LOS ANGELES -- Nneka Ogwumike is not on summer vacation. Even if it sometimes seems a little like that to her.
"I guess when I come from overseas, it feels less like a job," the Los Angeles Sparks forward said of her WNBA season. "It's enjoyable, and I look forward to it. It's the highlight of my year."
Ogwumike's other job is in Russia, where she plays for Dynamo Kursk. The switch back home to the United States is understandably pleasant. Especially so now, with the Sparks off to a 3-0 start. They're one of two unbeaten teams (along with Minnesota) as they head into Tuesday's game at Chicago (ESPN2, 7 p.m. ET).
But Ogwumike was just as upbeat in 2015 about her "summer job," even though the first several weeks of the Sparks' season then were anything but fun for her or the team.
A year ago right about this same time, we checked in with Ogwumike and she was very optimistic about the Sparks' potential, despite forward Candace Parker sitting out the first part of the season. But then Ogwumike suffered a sprained ankle in an exhibition game in late May. (The season started in June then, with no major international competition to have to fit in like this year with the Olympics.)
And very little went right for L.A. for nearly two months. Ogwumike missed the first four games as the Sparks lost their first seven. They finally "celebrated" their first win on July 2, Ogwumike's birthday. But the victories remained sparse until both Parker (who was resting) and guard Alana Beard (foot injury) returned in late July.
In August, Ogwumike was out six more games because of a concussion. Still, she finished the regular season averaging 16.5 points and 7.3 rebounds.
"I thought last year was sort of unfair to her, with all the injuries we had and with her missing 10 games," Sparks coach Brian Agler said. "And then trying to play her at the 3 [spot] so much. Now, she'll defend out on the perimeter, but we're going to primarily keep her playing the 4 spot offensively."
L.A. ended up making the playoffs last season but had to face eventual champion Minnesota in the first round. So just as the 2014 season had been tumultuous with Sparks firing coach Carol Ross at the All-Star break, 2015 under Agler had plenty of challenges for L.A., too.
But 2016 -- yes, it's very early -- seems different. In tangible ways -- the Sparks didn't get their third victory last year until July 21 -- and in more intangible ones.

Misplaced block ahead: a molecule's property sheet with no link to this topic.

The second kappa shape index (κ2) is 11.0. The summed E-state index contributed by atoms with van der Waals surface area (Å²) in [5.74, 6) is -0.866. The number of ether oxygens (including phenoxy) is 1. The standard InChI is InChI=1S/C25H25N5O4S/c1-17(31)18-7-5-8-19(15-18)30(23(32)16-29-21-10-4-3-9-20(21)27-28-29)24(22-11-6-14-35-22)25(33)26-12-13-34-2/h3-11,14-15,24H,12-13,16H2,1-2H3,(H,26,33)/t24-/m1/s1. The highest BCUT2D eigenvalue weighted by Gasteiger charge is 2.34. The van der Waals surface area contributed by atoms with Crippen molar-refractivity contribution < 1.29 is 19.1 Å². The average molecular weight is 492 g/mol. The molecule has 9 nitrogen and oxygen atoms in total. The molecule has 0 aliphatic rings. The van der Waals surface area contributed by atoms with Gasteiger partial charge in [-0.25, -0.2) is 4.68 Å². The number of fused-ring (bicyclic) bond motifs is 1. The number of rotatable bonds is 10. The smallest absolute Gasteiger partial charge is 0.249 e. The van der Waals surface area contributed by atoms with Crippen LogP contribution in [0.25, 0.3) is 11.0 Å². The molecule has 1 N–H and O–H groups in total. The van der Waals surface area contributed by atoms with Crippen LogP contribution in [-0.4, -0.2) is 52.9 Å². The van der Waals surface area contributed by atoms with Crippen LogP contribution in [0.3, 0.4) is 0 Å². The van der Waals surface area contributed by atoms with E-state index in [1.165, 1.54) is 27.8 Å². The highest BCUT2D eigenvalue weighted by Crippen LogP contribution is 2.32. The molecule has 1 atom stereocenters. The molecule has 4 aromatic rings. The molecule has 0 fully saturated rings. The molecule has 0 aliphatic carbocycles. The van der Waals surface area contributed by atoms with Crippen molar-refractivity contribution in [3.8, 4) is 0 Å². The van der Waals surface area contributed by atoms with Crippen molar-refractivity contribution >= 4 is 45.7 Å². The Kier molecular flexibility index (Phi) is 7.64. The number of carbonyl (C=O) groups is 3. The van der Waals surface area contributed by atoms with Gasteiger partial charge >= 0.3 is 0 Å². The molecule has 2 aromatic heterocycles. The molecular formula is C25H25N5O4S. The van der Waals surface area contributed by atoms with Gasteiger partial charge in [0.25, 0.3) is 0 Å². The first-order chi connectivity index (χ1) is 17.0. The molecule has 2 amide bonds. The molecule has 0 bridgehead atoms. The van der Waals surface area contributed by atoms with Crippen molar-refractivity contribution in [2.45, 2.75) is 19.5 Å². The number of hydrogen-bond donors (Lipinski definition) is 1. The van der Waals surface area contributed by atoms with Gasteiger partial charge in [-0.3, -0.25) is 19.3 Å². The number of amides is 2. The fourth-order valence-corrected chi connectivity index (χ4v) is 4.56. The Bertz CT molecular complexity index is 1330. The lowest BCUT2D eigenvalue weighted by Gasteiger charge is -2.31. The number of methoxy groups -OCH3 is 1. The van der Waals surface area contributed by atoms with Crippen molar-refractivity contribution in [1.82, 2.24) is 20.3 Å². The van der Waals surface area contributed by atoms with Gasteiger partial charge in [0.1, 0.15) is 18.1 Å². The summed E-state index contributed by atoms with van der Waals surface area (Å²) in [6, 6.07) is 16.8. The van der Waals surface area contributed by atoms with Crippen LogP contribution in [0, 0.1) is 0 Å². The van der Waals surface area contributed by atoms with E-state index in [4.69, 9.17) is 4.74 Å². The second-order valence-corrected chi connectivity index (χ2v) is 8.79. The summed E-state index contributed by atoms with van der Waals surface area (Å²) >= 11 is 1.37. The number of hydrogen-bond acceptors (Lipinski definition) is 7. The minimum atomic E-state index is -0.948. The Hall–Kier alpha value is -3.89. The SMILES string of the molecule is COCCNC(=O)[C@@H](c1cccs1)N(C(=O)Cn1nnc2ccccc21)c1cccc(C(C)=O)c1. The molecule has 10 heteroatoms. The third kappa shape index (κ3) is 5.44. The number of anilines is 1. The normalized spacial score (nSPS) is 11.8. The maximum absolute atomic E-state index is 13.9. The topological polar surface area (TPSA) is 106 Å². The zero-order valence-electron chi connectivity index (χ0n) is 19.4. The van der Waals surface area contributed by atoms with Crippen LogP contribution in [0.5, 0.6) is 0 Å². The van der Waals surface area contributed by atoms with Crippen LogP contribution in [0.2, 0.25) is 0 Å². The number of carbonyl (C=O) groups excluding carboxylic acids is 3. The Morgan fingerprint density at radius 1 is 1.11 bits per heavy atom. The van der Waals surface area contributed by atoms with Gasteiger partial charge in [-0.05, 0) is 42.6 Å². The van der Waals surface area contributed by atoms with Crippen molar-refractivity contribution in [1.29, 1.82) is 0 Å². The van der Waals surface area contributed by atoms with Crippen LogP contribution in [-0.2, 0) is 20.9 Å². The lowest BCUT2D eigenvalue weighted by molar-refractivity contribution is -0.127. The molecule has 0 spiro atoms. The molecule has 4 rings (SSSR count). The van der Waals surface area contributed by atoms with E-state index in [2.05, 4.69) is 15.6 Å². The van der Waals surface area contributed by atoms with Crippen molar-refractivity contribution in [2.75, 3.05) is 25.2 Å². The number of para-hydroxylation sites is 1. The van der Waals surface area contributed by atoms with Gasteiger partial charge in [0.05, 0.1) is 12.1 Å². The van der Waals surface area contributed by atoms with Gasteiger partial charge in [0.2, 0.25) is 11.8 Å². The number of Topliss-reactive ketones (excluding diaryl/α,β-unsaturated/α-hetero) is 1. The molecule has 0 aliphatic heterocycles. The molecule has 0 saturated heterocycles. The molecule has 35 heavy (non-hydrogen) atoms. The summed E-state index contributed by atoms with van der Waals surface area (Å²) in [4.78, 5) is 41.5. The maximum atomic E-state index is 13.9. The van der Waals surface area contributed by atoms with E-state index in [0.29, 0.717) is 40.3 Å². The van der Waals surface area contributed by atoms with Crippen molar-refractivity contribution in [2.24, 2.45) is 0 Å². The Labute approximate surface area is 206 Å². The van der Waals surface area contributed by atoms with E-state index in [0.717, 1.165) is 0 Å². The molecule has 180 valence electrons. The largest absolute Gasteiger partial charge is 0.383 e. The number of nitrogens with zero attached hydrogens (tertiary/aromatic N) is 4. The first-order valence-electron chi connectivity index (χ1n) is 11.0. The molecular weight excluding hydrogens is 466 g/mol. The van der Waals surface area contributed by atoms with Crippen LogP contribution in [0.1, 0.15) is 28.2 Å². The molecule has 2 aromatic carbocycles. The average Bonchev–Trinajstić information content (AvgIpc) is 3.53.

"I really feel like the chemistry has been established," Ogwumike said, even though she and other key players such as Jantel Lavender and Kristi Toliver were late arrivals just before the Sparks' opener. "That doesn't mean we're going to just automatically come in and play well on the court, but it means we get better in practice because we understand each other."
Admittedly, the Sparks haven't yet played their chief rivals, Minnesota and Phoenix, and won't until June 17-24. And they have two more games -- at Chicago and Connecticut -- on this road trip before going back to the Staples Center.
But they've dominated both Seattle (home) and Washington (road) by 30 points, and won 79-72 in overtime at New York.
In that game Saturday at Madison Square Garden, Ogwumike had 25 points and 15 rebounds. She's averaging 16.0 points and 8.0 rebounds in this, her fifth WNBA season.
Ogwumike will be 26 this July. The former No. 1 pick, selected by L.A. in 2012, sometimes can't quite believe she's now a "veteran" player.
"I guess maybe I am," she said, laughing. "It's funny how that happens. I'm still adding to my game. I don't tell people I developed a [3-point] shot, but that I've developed the confidence in it.
"Before I would think twice. But overseas, I shoot it without thinking at all. I want to be able to add that here -- obviously within reason."
She hit one Saturday against the Liberty and now is 2 of 3 on the season.
"Jantel is a really good perimeter shooter; she and Candace really stretch the defense," Agler said. "Nneka has worked on that part of her game. Her strength is getting things at the rim and finishing there. We'll try to keep her there. But I want her to keep expanding her game as well."
"She knows just one speed, and that's to go hard. She's not going to back down. She's infectious with our team, sort of the 'glue' person. She keeps things together; she's connects with everybody." Sparks coach Brian Agler on Nneka Ogwumike
Ogwumike, with career averages of 15.1 points and 7.4 rebounds, is one of the league's premier forwards, and she has plenty of international experience now, too. She played for the United States in the 2014 FIBA World Championship and was hoping -- like Parker -- to make this year's Olympic team. Neither did.
"It's kind of a beautiful problem to have: There are only 12 spots, and we have so many players for them," Ogwumike said of the Olympic squad. "It's still a dream of mine, so my eyes are on Tokyo [site of the 2020 Olympics]."
It's that optimistic attitude that is the immeasurable benefit that Ogwumike also brings to the Sparks.
"She's very competitive, smart, an extremely good athlete," Agler said. "And she knows just one speed, and that's to go hard. She's not going to back down. She's infectious with our team, sort of the 'glue' person. She keeps things together; she's connects with everybody. She's a great leader that way."